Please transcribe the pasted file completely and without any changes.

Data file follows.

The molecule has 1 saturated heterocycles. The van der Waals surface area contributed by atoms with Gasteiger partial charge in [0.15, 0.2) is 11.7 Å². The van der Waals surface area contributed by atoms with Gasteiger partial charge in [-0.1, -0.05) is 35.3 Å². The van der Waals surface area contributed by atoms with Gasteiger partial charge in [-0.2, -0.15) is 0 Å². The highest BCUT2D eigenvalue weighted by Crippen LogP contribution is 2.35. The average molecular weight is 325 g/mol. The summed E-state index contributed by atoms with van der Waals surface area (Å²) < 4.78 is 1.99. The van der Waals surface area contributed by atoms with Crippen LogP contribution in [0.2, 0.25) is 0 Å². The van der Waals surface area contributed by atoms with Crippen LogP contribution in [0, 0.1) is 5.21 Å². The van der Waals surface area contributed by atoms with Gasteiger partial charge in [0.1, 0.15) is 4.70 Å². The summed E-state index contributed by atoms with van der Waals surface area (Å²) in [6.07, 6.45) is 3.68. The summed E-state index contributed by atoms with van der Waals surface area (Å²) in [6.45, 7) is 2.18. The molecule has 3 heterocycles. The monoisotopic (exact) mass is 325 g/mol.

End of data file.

The molecule has 1 saturated heterocycles. The van der Waals surface area contributed by atoms with Gasteiger partial charge in [0.15, 0.2) is 11.7 Å². The van der Waals surface area contributed by atoms with Gasteiger partial charge in [-0.1, -0.05) is 35.3 Å². The van der Waals surface area contributed by atoms with Gasteiger partial charge in [-0.2, -0.15) is 0 Å². The highest BCUT2D eigenvalue weighted by Crippen LogP contribution is 2.35. The average molecular weight is 325 g/mol. The summed E-state index contributed by atoms with van der Waals surface area (Å²) < 4.78 is 1.99. The van der Waals surface area contributed by atoms with Crippen LogP contribution in [0.2, 0.25) is 0 Å². The van der Waals surface area contributed by atoms with Crippen LogP contribution in [0, 0.1) is 5.21 Å². The van der Waals surface area contributed by atoms with Gasteiger partial charge in [0.1, 0.15) is 4.70 Å². The summed E-state index contributed by atoms with van der Waals surface area (Å²) in [6.07, 6.45) is 3.68. The summed E-state index contributed by atoms with van der Waals surface area (Å²) in [6.45, 7) is 2.18. The molecule has 3 heterocycles. The monoisotopic (exact) mass is 325 g/mol.